Each course is divided into units, which are credit-rated. The minimum unit size is 20 credits. The MA course structure involves six units, totalling 180 credits.
Autumn, Term One
- Theories and Technologies of Interaction Design (40 credits)
- Research Practice and Design Methodologies (20 credits)
Term One of the course introduces you to the technologies and concepts that are core to the practice and theory of interaction design. Following an induction programme that sets the scene for the course, you will see how contemporary interaction and design practice uses a range of technologies and concepts, and you will experience the interrelationship between theory and practice.
This phase allows you to acquire the important foundations of knowledge in design and interaction. These are critical for the development of subsequent stages of the course. You will be introduced to key design prototyping and technical skills in this phase that will be essential for your practice throughout the rest of the course.
Spring, Term Two
- Experimental Methods (20 credits)
- Expanded Practice (20 credits)
- Collaborative Unit (20 credits)
Term Two offers you the opportunity to engage further with your critical to produce speculative and critical design projects. In the previous year, students have been given the choice to either explore the role of critical machine or engage with communities to research their ideas through ethnographical research and radical design.
Summer, Term Three
- Experimental Methods (continued)
- Expanded Practice (continued)
Term Three offers you the opportunity to use both the critical and technical skills gained in Term One to produce speculative and critical design projects. We also explicitly explore the intersection of the physical and digital domains, introducing you to the applied skills needed to work with physical computing, sensors and data environments. During this phase you will also develop a project proposal for your final major project and thesis in Term Four.
Autumn, Term Four
- Unit 4.1 Final Major Research Project
(Weighted 50% written component and 50% practical component)
You will undertake a final major research project which relates to the expanded field of design and interaction. This will involve a self-directed major practical project and the completion of a related thesis, which demonstrates your critical reflection, analysis and original research. With access to broad theoretical models spanning the discipline, you will apply these models to your own specialist area of interest to produce a critically aware major project that after assessment will usually be presented at your postgraduate show.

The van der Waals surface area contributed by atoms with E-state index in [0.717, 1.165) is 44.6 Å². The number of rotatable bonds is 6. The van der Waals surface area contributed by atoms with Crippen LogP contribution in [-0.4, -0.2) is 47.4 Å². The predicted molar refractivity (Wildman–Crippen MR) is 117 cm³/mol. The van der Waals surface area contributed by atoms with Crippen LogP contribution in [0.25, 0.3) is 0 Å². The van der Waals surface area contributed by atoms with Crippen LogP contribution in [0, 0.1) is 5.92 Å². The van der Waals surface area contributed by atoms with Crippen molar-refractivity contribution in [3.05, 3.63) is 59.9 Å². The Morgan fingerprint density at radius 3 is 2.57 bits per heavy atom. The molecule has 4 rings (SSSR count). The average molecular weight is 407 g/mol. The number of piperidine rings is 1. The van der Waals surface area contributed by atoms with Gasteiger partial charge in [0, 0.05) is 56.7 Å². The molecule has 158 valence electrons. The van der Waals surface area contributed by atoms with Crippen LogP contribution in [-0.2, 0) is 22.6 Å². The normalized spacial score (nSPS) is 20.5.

Learning and teaching methods
The above course objectives are taught using the following learning and teaching methods:
- Lectures/large group learning
- Workshop and seminar learning
- Academic tutorials
- Self-directed learning
- Outside speakers and visits
- Assessed assignments
The above course objectives are assessed using the following assessment methods:
- Practical project work and computer based activities.
- Prepared writing i.e. academic reports, essays etc.
- Responses to case studies.
- Oral presentations.
- Personal presentations of prepared work.
- Simulations and role plays.
- Workshop based activities.
- Written research projects.
- The creation of a portfolio of collection of work, which may contain a number of different activities i.e. creative artefacts with supporting process documentation and/or reports and evaluations.
The information outlined is an indicative structure of the course. Whilst we will aim to deliver the course as described on this page, there may be situations where it is desirable or necessary for the University to make changes in course provision, for example because of regulatory requirements or operational efficiencies, before or after enrolment. If this occurs, we will communicate all major changes to all applicants and students who have either applied or enrolled on the course.
Please note that due to staff research agreements or availability, not all of the optional modules listed may be available every year.
In addition, the provision of course options which depend upon the availability of specialist teaching, or on a placement at another institution, cannot be guaranteed. Please check this element of the course with the course team before making a decision to apply.
We will update this webpage from time to time with new information as it becomes available. In the meantime, if you have any questions, please contact a member of the course team.